Climate change in Pakistan - Focused on Sindh Province

from Government of Pakistan
Published on 31 Dec 2012 View Original

Executive Summary

Climate change is an established fact and its impacts on water, agriculture, health, biodiversity, forest and socio-economic sectors are quite visible around the globe. According to IPCC (2007), developing and the least developed countries are expected to suffer more due to climate change as compared to the developed countries. This is true if we scale down this fact to the community level; in case of any climatic anomaly the poor people face the consequences due to lack of resources and access to information. Anthropogenic activities are mainly blamed to be responsible for the surging trend of climate related disasters occurring in different parts of the world and marginal income people are the major sufferers. After industrial revolution, emission of Green House Gases (GHGs) to the atmosphere increased drastically from industry and vehicular fossil fuel burning. Such gases have large warming potential and long life time to sustain warming process for decades to centuries. During 20th century, the increase in the global temperature was recorded as 0.76°C but in the first decade of this century 0.6°C rise has been noticed. Among 16 warmest years recorded over the globe, 9 top most were from the first decade of 21st century with ranks in decreasing order; 2010, 1998, 2005, 2003, 2002, 2009, 2004, 2006, 2007, 2001, 1997, 2008, 1995, 1999, 1990, 2000.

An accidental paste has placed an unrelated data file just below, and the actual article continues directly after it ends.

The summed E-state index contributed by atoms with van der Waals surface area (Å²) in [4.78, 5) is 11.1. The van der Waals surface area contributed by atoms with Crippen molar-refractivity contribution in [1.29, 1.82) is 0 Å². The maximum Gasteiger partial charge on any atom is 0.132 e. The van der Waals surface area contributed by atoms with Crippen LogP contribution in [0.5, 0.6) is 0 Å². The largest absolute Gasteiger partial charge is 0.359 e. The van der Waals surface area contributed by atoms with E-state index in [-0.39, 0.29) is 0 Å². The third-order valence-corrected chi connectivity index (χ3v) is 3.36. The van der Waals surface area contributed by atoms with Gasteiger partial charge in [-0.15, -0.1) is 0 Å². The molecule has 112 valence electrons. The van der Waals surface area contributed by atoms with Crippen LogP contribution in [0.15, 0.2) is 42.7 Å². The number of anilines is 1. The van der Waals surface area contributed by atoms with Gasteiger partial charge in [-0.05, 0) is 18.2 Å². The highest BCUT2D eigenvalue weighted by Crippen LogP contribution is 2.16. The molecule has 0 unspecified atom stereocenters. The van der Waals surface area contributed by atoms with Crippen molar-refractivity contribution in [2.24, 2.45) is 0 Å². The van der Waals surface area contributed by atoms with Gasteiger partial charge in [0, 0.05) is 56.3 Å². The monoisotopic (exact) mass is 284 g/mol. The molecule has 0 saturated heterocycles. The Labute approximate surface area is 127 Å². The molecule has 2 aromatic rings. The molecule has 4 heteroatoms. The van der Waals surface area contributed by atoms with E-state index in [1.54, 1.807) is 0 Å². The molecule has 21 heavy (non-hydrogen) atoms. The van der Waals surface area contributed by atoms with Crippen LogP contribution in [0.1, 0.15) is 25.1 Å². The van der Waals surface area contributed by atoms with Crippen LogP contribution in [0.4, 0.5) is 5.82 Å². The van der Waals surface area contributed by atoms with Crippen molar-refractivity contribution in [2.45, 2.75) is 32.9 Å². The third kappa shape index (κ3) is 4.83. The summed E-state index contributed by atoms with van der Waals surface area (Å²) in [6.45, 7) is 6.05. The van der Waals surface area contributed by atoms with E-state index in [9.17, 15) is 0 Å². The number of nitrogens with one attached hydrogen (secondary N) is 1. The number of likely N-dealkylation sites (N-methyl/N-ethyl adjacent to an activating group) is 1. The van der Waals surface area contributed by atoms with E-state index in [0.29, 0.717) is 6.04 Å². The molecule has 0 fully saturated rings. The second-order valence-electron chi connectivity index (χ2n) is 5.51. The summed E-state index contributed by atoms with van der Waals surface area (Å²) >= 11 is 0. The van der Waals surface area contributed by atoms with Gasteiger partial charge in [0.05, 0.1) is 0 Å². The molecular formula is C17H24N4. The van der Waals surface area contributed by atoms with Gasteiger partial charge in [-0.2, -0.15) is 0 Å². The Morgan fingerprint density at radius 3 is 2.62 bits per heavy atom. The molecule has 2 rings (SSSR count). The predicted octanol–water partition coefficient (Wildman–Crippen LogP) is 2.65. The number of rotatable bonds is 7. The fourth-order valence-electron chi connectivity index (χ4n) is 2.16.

Pakistan is particularly vulnerable to climate change because it has generally a warm climate; it lies in a geographical region where the temperature increases are expected to be higher than the global average; its land area is mostly arid and semi-arid (about 60 per cent of the area receives less than 250 mm of rainfall per year and 24 per cent receives between 250-500 mm); its rivers are predominantly fed by the Hindu Kush-Karakoram Himalayan glaciers which are reported to be receding rapidly due to global warming; its economy is largely agrarian and hence highly climate sensitive; and because the country faces increasingly larger risks of variability in monsoon rains, hence large floods and extended droughts. Under the influence of all these factors the Water Security, the Flood Security and the Energy Security of the country are under serious threat. Compounding these problems are the expected increased risks to the coastal areas and the Indus deltaic region due to sea level rise, coastal erosion, saline sea water intrusion and increasing cyclonic activity in the Arabian Sea. The Indus Delta is already located in the intense heat zone and any rise in temperature would impact human health due to heat strokes, diarrhea, cholera, vector borne diseases; and human settlements due to frequent floods, droughts and cyclones. In this region, temperature is likely to increase by 4°C till 2100 and rainfall is going to be highly variable on temporal and spatial scale. The deltaic region would not only be affected by the local weather conditions but also weather activities upstream Indus and over the neighboring sea in the south due to climate change.

Although there are many challenges to the livelihood of the Indus Delta dwellers due to climate change but there are opportunities also. There is a large potential of wind power generation due to the vicinity of sea which can attract lot of investment building climate resilient infrastructure, generating employment for local population and hence ensuring sustainable livelihood. An organized land reclamation and water treatment will ensure the food security too.